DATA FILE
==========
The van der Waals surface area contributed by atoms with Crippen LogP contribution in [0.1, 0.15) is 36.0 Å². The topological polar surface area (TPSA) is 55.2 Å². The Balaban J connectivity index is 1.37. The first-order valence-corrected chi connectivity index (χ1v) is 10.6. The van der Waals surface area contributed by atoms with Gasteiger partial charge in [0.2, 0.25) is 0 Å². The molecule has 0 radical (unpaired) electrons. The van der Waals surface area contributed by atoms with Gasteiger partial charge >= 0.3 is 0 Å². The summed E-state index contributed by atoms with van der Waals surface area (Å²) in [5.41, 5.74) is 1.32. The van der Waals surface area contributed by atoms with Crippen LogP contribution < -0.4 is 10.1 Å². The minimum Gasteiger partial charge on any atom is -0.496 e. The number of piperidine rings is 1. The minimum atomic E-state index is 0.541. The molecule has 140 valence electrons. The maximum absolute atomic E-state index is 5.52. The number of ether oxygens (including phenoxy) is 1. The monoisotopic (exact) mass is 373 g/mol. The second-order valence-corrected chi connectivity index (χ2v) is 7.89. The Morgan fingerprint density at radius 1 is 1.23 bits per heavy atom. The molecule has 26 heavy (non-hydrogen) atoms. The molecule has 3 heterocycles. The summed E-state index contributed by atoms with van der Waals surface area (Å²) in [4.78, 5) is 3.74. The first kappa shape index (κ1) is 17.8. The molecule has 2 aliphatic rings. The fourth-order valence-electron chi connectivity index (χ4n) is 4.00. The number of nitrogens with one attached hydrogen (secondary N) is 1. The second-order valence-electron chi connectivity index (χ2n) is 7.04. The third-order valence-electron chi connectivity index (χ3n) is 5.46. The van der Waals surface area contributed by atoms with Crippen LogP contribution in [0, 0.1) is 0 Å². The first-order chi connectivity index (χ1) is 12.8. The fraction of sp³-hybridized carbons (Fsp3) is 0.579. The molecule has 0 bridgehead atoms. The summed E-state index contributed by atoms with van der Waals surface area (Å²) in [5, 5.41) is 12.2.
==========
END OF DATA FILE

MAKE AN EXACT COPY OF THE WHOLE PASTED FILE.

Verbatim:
The van der Waals surface area contributed by atoms with Crippen LogP contribution in [0.1, 0.15) is 36.0 Å². The topological polar surface area (TPSA) is 55.2 Å². The Balaban J connectivity index is 1.37. The first-order valence-corrected chi connectivity index (χ1v) is 10.6. The van der Waals surface area contributed by atoms with Gasteiger partial charge in [0.2, 0.25) is 0 Å². The molecule has 0 radical (unpaired) electrons. The van der Waals surface area contributed by atoms with Gasteiger partial charge >= 0.3 is 0 Å². The summed E-state index contributed by atoms with van der Waals surface area (Å²) in [5.41, 5.74) is 1.32. The van der Waals surface area contributed by atoms with Crippen LogP contribution < -0.4 is 10.1 Å². The minimum Gasteiger partial charge on any atom is -0.496 e. The number of piperidine rings is 1. The minimum atomic E-state index is 0.541. The molecule has 140 valence electrons. The maximum absolute atomic E-state index is 5.52. The number of ether oxygens (including phenoxy) is 1. The monoisotopic (exact) mass is 373 g/mol. The second-order valence-corrected chi connectivity index (χ2v) is 7.89. The Morgan fingerprint density at radius 1 is 1.23 bits per heavy atom. The molecule has 26 heavy (non-hydrogen) atoms. The molecule has 3 heterocycles. The summed E-state index contributed by atoms with van der Waals surface area (Å²) in [4.78, 5) is 3.74. The first kappa shape index (κ1) is 17.8. The molecule has 2 aliphatic rings. The fourth-order valence-electron chi connectivity index (χ4n) is 4.00. The number of nitrogens with one attached hydrogen (secondary N) is 1. The second-order valence-electron chi connectivity index (χ2n) is 7.04. The third-order valence-electron chi connectivity index (χ3n) is 5.46. The van der Waals surface area contributed by atoms with Crippen LogP contribution in [0, 0.1) is 0 Å². The first-order chi connectivity index (χ1) is 12.8. The fraction of sp³-hybridized carbons (Fsp3) is 0.579. The molecule has 0 bridgehead atoms. The summed E-state index contributed by atoms with van der Waals surface area (Å²) in [5, 5.41) is 12.2.